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Yorkshire Museum to display remains of Roman mosaic
8:53am Friday 1st February 2013 in News
REMAINS of a Roman mosaic which were found under a York building by engineers will be displayed in the Yorkshire Museum.
The 2,000-year-old decorative floor mosaic was found by Yorkshire Water engineers working on the site in the Toft Green area last year, and experts later spent three months excavating the remains and found a bone hair pin and a selection of coins, which are waiting to be examined by experts to determine the exact age of the find.
Oliver Cooper, project manager for Northern Archaeological Associates (NAA), which excavated the finds and are now preserving them, said: “The chances of finding a mosaic like this in-situ are incredibly slim in York because of all the previous development, so this was a very exciting project to work on.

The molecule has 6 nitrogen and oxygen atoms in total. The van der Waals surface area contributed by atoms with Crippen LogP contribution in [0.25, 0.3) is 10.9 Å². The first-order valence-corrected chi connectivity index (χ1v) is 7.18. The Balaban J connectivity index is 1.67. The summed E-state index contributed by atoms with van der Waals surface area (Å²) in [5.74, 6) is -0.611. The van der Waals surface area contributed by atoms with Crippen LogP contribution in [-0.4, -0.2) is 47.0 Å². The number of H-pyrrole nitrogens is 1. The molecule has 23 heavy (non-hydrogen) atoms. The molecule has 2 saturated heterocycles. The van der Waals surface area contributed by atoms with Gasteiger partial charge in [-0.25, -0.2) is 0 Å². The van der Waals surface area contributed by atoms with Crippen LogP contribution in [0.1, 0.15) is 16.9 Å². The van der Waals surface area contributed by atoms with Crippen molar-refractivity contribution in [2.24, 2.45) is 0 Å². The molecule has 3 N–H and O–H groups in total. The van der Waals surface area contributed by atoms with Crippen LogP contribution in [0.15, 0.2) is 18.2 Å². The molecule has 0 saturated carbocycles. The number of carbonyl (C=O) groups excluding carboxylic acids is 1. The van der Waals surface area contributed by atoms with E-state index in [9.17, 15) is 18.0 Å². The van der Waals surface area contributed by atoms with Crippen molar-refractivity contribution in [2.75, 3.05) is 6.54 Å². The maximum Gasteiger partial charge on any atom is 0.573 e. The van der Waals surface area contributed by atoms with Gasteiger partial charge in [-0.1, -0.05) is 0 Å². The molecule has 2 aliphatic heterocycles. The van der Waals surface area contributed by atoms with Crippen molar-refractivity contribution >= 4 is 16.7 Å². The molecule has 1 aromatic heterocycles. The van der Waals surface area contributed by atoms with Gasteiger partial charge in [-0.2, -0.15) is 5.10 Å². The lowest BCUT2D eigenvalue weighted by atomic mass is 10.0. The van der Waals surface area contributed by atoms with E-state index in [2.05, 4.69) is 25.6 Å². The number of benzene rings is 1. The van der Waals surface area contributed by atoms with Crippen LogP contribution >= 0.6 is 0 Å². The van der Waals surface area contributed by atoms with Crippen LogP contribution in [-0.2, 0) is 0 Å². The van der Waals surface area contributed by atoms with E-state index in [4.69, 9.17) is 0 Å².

“We know this area was mainly home to retired soldiers and the mosaic and painted plaster together indicate a high status building, perhaps either a home or an official building. It may also have been part of a temple – the Victorians found a stone describing the construction of a temple dedicated to the god Serapis nearby. We’re lucky to be able to preserve this and the other finds.”
Lee Laherty, project manager for Yorkshire Water comments, “We’re delighted that the mosaic and other finds are being preserved to help tell the story of the Roman city of Eboracum for future generations.”